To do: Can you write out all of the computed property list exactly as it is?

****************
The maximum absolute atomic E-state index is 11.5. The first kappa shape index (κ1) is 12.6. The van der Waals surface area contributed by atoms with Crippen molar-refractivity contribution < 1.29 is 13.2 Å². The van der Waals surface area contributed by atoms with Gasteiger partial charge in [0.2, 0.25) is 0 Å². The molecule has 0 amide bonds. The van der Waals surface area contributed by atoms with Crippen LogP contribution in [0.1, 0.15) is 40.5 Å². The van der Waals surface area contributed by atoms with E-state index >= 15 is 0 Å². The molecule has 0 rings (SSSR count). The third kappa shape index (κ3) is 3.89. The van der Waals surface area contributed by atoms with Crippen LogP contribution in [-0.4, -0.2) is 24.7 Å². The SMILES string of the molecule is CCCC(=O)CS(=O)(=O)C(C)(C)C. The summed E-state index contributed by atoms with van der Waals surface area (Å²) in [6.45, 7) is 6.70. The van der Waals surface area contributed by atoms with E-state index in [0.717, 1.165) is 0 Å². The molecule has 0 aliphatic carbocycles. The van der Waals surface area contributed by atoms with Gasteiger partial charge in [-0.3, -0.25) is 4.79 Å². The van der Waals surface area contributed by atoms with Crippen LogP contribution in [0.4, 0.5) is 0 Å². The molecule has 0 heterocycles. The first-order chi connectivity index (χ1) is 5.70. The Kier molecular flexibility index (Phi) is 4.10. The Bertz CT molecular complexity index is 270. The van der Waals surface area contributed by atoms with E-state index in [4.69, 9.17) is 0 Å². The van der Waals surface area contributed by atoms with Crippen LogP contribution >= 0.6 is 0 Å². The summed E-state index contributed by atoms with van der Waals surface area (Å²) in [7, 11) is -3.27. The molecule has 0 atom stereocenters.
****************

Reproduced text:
The maximum absolute atomic E-state index is 11.5. The first kappa shape index (κ1) is 12.6. The van der Waals surface area contributed by atoms with Crippen molar-refractivity contribution < 1.29 is 13.2 Å². The van der Waals surface area contributed by atoms with Gasteiger partial charge in [0.2, 0.25) is 0 Å². The molecule has 0 amide bonds. The van der Waals surface area contributed by atoms with Crippen LogP contribution in [0.1, 0.15) is 40.5 Å². The van der Waals surface area contributed by atoms with E-state index >= 15 is 0 Å². The molecule has 0 rings (SSSR count). The third kappa shape index (κ3) is 3.89. The van der Waals surface area contributed by atoms with Crippen LogP contribution in [-0.4, -0.2) is 24.7 Å². The SMILES string of the molecule is CCCC(=O)CS(=O)(=O)C(C)(C)C. The summed E-state index contributed by atoms with van der Waals surface area (Å²) in [6.45, 7) is 6.70. The van der Waals surface area contributed by atoms with E-state index in [0.717, 1.165) is 0 Å². The molecule has 0 aliphatic carbocycles. The van der Waals surface area contributed by atoms with Gasteiger partial charge in [-0.3, -0.25) is 4.79 Å². The van der Waals surface area contributed by atoms with Crippen LogP contribution in [0.4, 0.5) is 0 Å². The molecule has 0 heterocycles. The first-order chi connectivity index (χ1) is 5.70. The Kier molecular flexibility index (Phi) is 4.10. The Bertz CT molecular complexity index is 270. The van der Waals surface area contributed by atoms with E-state index in [4.69, 9.17) is 0 Å². The van der Waals surface area contributed by atoms with Crippen LogP contribution >= 0.6 is 0 Å². The summed E-state index contributed by atoms with van der Waals surface area (Å²) in [7, 11) is -3.27. The molecule has 0 atom stereocenters.